8.6.10 Issue #439 Forward This Newsletter To A Colleague

Ken Rubin
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Should My Dental Practice Be Incorporated?
By Ken Rubin, CPA, PFS

Many factors go into determining whether or not you should operate your dental practice as a corporation. If the right factors are present, it could be a very wise decision for you to incorporate. Most dentists tell me “it’s no longer advantageous to be incorporated.” They feel this way mainly because of three changes that occurred back in the 1980’s:

  • Corporate tax rates were raised and are no longer dramatically lower than individual tax rates
  • Corporate retirement plan contribution limits were dropped so they are no longer significantly higher than for other plans
  • Some state taxes have increased (e.g. in California the annual corporate minimum tax of $200 was increased to $800 per year)

These changes make incorporating no longer as beneficial as it used to be.  However, it still may be very beneficial for you to be a corporation and many factors need to be considered. 

Limited Liability
You cannot try to hide behind a corporate veil for protection from professional malpractice. This means if you make a mistake while performing dentistry, being incorporated won’t help. However, you will be able to shelter your personal assets from most business-related lawsuits and liabilities if you incorporate. For example, if one of your employees is driving negligently (talking on a cell phone, texting, putting on make-up, speeding, etc.) while running an office errand and kills someone, all of your personal assets are at risk if you’re not incorporated.  Given today’s litigious society, asset protection strategies are essential. An attorney recently informed me that, although our country only makes up 5% of the world’s population, we are involved in 90% of the world’s lawsuits!

These last two factors cannot be quantified in terms of dollar amounts. However, the potential benefits from either one of these could easily greatly outweigh the costs of incorporating your practice. As always, I recommend you seek competent professional assistance to help you make the proper decision given your particular set of circumstances.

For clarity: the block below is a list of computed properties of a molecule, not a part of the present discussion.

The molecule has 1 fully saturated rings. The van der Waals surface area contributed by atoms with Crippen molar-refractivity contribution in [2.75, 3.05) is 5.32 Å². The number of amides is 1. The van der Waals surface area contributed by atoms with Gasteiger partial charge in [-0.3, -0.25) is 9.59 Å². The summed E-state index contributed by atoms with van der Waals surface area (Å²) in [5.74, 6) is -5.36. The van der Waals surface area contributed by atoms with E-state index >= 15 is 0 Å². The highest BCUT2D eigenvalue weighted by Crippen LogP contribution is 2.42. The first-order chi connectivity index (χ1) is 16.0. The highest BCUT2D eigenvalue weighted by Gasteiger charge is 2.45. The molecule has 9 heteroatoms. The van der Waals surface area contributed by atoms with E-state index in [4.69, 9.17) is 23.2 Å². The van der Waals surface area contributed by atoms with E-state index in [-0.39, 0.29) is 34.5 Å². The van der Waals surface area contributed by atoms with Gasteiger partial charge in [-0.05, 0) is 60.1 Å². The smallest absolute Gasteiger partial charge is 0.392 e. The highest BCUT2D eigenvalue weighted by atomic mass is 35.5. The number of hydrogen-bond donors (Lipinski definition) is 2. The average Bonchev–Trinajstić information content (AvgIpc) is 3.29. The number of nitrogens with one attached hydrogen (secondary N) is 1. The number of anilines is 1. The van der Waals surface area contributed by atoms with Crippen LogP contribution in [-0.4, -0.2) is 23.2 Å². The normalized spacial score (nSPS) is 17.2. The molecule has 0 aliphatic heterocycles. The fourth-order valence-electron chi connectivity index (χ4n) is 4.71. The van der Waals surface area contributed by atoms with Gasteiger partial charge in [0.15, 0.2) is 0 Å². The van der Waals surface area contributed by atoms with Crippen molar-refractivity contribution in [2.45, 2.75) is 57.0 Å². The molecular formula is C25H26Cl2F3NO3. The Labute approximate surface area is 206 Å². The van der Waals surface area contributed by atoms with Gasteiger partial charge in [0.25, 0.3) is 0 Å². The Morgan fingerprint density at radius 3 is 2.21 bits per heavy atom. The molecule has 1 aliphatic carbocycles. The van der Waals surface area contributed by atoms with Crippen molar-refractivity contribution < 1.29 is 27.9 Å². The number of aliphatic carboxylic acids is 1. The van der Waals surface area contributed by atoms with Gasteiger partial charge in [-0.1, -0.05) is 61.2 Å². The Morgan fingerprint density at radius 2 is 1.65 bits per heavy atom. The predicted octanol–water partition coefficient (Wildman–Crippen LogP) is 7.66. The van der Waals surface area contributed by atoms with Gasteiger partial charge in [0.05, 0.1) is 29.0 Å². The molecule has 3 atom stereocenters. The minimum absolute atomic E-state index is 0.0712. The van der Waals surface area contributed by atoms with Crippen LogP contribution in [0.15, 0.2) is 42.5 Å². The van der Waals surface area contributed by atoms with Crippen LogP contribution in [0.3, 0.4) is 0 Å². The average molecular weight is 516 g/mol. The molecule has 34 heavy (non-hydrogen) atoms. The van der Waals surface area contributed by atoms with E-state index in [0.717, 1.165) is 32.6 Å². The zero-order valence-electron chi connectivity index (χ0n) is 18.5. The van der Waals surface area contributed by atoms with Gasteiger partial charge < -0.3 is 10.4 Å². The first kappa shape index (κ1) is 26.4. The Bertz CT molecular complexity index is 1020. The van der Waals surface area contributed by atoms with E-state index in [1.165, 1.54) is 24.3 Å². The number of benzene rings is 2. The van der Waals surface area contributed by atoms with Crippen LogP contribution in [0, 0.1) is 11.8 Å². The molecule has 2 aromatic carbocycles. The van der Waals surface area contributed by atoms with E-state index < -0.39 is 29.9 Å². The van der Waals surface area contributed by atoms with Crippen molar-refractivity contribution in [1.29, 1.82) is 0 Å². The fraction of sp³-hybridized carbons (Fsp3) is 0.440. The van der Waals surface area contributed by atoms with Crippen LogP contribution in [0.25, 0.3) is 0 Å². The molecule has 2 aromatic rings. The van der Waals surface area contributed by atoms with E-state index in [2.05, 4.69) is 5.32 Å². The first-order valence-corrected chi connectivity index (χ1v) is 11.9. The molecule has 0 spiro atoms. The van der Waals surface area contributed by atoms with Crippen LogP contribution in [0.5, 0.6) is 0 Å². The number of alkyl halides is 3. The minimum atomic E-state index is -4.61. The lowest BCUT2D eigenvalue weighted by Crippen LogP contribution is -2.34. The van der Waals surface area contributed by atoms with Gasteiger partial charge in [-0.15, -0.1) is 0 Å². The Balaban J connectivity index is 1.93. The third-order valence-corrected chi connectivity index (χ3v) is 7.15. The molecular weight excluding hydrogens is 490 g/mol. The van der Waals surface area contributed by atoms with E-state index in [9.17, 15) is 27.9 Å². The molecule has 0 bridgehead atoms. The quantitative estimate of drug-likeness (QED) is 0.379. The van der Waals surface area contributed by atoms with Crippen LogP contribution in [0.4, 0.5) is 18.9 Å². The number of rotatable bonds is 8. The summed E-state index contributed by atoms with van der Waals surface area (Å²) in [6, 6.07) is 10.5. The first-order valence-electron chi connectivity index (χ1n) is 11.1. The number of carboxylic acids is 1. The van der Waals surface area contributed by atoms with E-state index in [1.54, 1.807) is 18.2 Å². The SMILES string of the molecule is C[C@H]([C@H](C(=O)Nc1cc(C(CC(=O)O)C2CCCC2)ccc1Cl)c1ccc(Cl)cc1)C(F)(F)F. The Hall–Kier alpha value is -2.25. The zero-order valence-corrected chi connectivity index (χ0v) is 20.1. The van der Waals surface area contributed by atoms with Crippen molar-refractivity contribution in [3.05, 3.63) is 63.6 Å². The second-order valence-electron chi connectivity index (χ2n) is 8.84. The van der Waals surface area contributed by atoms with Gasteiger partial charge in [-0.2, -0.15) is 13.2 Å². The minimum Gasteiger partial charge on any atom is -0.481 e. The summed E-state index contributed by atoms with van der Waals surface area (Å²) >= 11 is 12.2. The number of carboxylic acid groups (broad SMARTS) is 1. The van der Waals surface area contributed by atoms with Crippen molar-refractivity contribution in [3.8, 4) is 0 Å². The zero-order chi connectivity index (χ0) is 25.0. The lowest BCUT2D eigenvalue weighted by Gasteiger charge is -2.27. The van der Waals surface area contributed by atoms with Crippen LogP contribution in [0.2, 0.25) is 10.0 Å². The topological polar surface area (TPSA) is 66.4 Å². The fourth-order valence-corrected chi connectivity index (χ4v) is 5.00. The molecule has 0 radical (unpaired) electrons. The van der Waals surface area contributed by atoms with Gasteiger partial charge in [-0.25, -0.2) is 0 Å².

Medical Insurance
If you’re not incorporated, generally you can only deduct 60% of your family’s medical insurance. However, incorporated dentists may deduct the other 40%.

Reduced IRS Audit Risk
Most dentists (and even many CPA’s) don’t realize how incorporating will dramatically reduce your audit risk. Suppose your practice collections are $400,000 per year and you’re operating as a sole proprietorship. At the IRS, your tax return goes into the same pool for audit selection as all the other sole proprietorships. The vast majority of sole proprietorships (filing a schedule “C” on their 1040 form) are small part-time and full-time businesses like flower stands, hair dressers, consultants, etc. Naturally, you’ll stick out like a big target for audit selection in this pool. But if you incorporate, you’ll get thrown into a different pool: with Microsoft, Ford, Exxon, AT&T, etc. In this pool, you’ll be such a small target you’ll hardly be noticed.

IRS audits can be extremely expensive and stressful, even if the final end result is no increase in taxes. Several years ago I represented (and successfully defended) about 30 dentists across the nation that were being audited by the IRS for claiming a tax credit (better than a deduction) for their intra-oral camera purchases. Guess what - none of the dentists being audited were incorporated!

Other Corporate Fringe Benefits
“C” Corporations can establish a medical expense reimbursement plan to pay medical bills not covered by medical insurance. Group term and split dollar life insurance also is available. “C” Corporations are less popular nowadays because of the extra planning involved to avoid the annual double tax, and the potential double tax upon practice sale.

Payroll Tax Savings
Alternatively, it may be beneficial to operate your practice as an “S” Corporation, and generate thousands of dollars every year by reducing your self-employment and owner’s payroll taxes, by setting a minimal IRS, but acceptable and reasonable salary for yourself. The IRS has been very seriously threatening to close this loophole for a long time. They came closer than ever in 2010, but the proposed regulation was not passed.

In analyzing whether to be a dental corporation today, many factors must be addressed - and as always be sure to seek competent professional help. 

Ken Rubin is the President and CEO of Ken Rubin & Company, Dental CPA's - www.kenrubincpa.com. Ken can be reached at Ken@kenrubincpa.com

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